You might not have a full list of employees on the payroll yet, but many small business owners find they have a need to turn to an accountant for financial help from their very beginning of their new venture. Whether you need assistance filing taxes, want someone to act as a financial advisor, or need help compiling your financial statements, finding the right accountant can be a huge advantage to your business.
But how do you find the right accountant for you and your business? Every accountant has different specialities, interests, and qualifications. Finding the right person can be tricky.
To find the right accountant you need to ask the right questions. I talked to George Williams, the president and CEO of Boca Bookkeeping, an accounting services firm that offers support to businesses large and small, and together he and I assembled a list of questions to help you match an accountant to your business needs.
1. What does your company need?
To find the right accountant, you’ll need to start with a basic question: What does your company need? Decide what kind of services you need before searching for an accountant, not the other way around, Williams says. Do you need help with your taxes? Do you need someone to help with your daily accounting practices? Is financial tracking something you’re missing? Figure out the primary reason you feel like you need an accountant, and then look for someone with a set of skills to meet your needs.
2. Who are the main players?
Next, you’ll want to conduct a search for accountants. A lot of business owners look for someone who is local, but there are a lot of affordable services online too. You might feel more comfortable with an accountant who has an office just down the road, but online services can be just as accommodating provided you’re willing to communicate electronically. Either way, identify a small group of players that fit your needs.
3. What kind of reputation and experience does the accountant have?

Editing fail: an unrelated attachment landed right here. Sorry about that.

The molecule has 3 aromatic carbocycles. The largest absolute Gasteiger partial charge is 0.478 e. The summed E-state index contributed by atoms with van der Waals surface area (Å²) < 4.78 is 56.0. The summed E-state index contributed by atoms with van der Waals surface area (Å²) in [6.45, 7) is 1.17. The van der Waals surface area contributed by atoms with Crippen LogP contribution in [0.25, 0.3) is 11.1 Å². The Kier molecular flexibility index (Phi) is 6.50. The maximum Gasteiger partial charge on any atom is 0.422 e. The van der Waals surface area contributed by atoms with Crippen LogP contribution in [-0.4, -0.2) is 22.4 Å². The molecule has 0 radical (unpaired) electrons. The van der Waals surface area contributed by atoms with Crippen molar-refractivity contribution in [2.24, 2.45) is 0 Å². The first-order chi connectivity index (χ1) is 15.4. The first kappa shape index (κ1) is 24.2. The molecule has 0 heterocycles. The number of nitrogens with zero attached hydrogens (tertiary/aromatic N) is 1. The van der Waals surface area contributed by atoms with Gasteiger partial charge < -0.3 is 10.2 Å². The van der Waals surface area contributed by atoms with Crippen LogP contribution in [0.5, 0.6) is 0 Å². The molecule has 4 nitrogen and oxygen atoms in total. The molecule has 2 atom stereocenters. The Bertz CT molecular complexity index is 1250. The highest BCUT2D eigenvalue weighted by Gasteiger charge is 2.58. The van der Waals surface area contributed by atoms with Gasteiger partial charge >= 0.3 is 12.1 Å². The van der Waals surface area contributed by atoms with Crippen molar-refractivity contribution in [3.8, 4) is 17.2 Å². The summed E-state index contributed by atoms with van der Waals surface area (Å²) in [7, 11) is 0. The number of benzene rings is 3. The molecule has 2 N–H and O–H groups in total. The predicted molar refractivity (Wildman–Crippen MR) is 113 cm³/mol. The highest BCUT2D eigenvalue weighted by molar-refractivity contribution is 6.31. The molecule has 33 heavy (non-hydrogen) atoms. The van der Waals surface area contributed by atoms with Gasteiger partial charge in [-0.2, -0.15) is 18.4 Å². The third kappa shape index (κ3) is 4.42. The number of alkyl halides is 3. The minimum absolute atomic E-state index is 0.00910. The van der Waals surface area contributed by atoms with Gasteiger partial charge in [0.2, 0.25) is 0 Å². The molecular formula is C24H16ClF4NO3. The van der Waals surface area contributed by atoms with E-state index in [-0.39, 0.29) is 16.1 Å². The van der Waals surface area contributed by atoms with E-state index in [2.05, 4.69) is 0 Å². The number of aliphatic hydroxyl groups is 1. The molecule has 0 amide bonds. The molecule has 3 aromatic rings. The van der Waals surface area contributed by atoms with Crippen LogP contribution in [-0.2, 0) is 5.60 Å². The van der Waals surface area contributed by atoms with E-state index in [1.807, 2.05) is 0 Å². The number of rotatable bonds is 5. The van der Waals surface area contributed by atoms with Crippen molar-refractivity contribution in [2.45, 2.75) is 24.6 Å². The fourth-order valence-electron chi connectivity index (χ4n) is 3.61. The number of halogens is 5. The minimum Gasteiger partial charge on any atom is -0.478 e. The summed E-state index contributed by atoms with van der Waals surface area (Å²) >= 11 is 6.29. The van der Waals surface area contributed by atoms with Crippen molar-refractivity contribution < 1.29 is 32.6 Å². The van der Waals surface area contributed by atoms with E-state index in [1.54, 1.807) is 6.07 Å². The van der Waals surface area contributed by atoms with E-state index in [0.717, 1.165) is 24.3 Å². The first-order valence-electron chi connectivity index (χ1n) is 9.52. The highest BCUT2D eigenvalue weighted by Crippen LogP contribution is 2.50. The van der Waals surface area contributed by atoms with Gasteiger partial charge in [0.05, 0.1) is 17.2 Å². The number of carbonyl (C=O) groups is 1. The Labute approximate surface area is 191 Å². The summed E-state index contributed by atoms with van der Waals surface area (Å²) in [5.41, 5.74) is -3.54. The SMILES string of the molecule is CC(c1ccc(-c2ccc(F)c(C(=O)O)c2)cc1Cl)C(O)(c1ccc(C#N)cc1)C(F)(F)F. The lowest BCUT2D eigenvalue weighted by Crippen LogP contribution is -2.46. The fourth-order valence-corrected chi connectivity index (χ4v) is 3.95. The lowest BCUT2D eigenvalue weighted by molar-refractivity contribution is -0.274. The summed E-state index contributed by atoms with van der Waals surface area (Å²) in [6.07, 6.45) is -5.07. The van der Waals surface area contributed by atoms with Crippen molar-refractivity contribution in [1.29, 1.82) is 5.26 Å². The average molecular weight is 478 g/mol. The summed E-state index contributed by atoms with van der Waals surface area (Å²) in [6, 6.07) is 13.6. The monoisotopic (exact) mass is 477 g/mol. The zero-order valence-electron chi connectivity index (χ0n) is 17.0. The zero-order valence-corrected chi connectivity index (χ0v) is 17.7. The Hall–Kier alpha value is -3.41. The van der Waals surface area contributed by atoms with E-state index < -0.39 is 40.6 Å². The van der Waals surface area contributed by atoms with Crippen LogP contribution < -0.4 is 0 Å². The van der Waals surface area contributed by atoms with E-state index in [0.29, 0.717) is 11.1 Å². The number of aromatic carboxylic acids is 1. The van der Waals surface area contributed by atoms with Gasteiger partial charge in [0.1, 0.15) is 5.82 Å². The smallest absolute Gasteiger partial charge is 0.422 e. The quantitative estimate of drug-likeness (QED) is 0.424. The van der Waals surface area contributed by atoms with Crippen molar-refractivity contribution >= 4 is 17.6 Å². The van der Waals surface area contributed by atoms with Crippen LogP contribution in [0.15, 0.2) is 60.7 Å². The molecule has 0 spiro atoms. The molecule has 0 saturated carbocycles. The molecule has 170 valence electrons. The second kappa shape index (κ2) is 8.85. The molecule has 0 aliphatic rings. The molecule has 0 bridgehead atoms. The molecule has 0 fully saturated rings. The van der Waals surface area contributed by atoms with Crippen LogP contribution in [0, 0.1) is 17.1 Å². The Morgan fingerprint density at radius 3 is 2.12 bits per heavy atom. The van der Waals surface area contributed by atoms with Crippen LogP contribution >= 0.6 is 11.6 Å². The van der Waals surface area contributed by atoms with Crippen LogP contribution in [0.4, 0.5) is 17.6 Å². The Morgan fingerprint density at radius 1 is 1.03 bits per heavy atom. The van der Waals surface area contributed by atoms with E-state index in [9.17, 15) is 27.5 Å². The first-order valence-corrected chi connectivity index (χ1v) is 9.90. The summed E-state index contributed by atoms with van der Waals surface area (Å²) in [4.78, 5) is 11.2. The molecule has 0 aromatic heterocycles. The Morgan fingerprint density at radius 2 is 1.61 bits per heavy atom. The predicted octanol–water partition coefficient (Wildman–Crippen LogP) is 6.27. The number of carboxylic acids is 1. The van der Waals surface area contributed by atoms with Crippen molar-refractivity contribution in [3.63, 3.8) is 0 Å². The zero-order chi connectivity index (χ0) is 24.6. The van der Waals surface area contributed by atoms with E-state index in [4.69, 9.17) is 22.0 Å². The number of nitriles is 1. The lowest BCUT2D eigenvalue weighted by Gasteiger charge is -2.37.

Before talking with an accountant, do a little homework. Look online for reviews, or chat with local business owners to get some background on a particular accountant. This step should help you narrow your field.
Once you’ve narrowed your list of potential accountants to the final two, set up an appointment with each accountant. Go into the appointment prepared with a set of questions. Here are a few questions that you’ll want answers to:
- What’s your experience with small businesses?
It goes without saying that you want an accountant with extensive experience, but you also want one who has experience with businesses that are structured like yours. In other words, if your business is an LLC, make sure the accountant is currently handling other LLC accounts.
- What experience do you have with my industry?
It’s not enough to just have an accountant. You want an accountant who is familiar with your industry, and your industry’s unique issues and needs. Otherwise, they may be missing valuable tax deductions, or giving you advice on your financials that isn’t based on your industry’s standards.
- Who will I be working with?
You want one point of contact. As a business owner, you want to know that you can pick up the phone at any time and get advice from the person you’ve developed a relationship with. Few things are more frustrating than constantly being rotated through a team of people and having to re-explain your questions and concerns.
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- Do you offer the services that I need?
Make sure the accountant offers all of the services you need. There’s no sense in hiring someone who can only do a portion of the tasks.
4. How will you be billed?
Before moving forward with your accountant of choice, make sure you understand how the accountant bills for services. Billing structure can vary pretty widely. Some accountants charge by the hour, others have flat rates per service, and others use some combination of the two.
Don’t forget to ask about charges that could occur, that haven’t been discussed yet. That might seem like an odd question, but you could be surprised by the answers you get. Better to be surprised now, before you’ve made any commitments, than to be surprised by your extra-large bill.